The real sad part people do not realize is that LTE is far more efficient with spectrum then GSM. An LTE tower can handle more calls and data users then a GSM tower. Either way, in the end US customers are gonna get wrecked on pricing especially when calls go VoIP which will drop costs for carriers. The "exaflood" that the carriers are claiming is a fictional claim that any transparency would blow away. Data plans are looked at as free money and the only reason they are raising the price of data plans is that they know they can. Look at it like this Verizon Wireless employees get 50% off their bill no matter what plan and Verizon is still making a PROFIT. This means the markup for service is rediculously high.

2. Droid_X_Doug

Posts: 5993; Member since: Dec 22, 2010

Now all AT&T-Mobile need to do is refute Sprint's analysis - but with transparent (aka objectively verifiable) data. Wanna bet that doesn't happen?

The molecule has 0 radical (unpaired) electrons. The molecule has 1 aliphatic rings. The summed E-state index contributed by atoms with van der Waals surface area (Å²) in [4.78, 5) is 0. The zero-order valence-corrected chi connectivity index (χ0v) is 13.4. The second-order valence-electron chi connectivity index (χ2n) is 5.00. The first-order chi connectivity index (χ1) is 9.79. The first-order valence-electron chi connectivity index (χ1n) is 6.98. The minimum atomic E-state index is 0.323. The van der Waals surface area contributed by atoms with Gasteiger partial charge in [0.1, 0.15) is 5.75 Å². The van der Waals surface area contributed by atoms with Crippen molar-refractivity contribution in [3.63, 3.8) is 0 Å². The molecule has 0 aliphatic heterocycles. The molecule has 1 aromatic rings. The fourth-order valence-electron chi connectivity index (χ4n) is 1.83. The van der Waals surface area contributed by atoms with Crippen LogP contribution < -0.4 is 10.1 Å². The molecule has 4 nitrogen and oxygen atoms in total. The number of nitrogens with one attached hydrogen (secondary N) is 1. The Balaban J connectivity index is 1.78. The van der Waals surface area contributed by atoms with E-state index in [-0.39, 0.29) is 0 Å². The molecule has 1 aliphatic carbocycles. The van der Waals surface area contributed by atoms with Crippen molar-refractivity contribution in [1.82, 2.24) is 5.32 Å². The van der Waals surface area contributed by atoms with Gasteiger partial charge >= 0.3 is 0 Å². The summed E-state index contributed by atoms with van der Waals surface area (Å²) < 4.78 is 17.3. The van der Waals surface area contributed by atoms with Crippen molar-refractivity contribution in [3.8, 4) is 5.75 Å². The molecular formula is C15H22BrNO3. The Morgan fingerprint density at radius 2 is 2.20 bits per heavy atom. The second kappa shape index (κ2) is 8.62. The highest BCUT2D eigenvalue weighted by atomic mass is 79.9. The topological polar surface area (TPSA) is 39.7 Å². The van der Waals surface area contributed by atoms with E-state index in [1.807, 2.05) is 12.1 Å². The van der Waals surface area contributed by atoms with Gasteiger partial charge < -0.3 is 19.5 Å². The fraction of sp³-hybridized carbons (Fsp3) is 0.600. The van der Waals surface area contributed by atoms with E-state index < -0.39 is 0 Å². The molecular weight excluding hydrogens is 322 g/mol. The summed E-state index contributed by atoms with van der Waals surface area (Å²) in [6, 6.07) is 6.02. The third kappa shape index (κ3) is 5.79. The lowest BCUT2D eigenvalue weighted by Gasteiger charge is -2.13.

7. LETSUSELOGIC unregistered

based on how simplified this diagram it wont be hard to knock their analysis. In fact it begs the question if they made this elementary school plan for At&t why cant Sprints own network be better its major downfall against its competition. Its 4g network isnt that widespread and is slower. Its converage in general is poor by comparison, what an easy argument for them to dispute nice try but no cigar....

4. DOGIEFRESH

Posts: 316; Member since: Jul 15, 2009

The purchase is gonna pass anyway, Sprint should focus and figure out how to explain the fcc the NEXTEL dismantle. stop crying like a dumped whore Sprintcrap....!!!!

13. downphoenix

Posts: 3165; Member since: Jun 19, 2010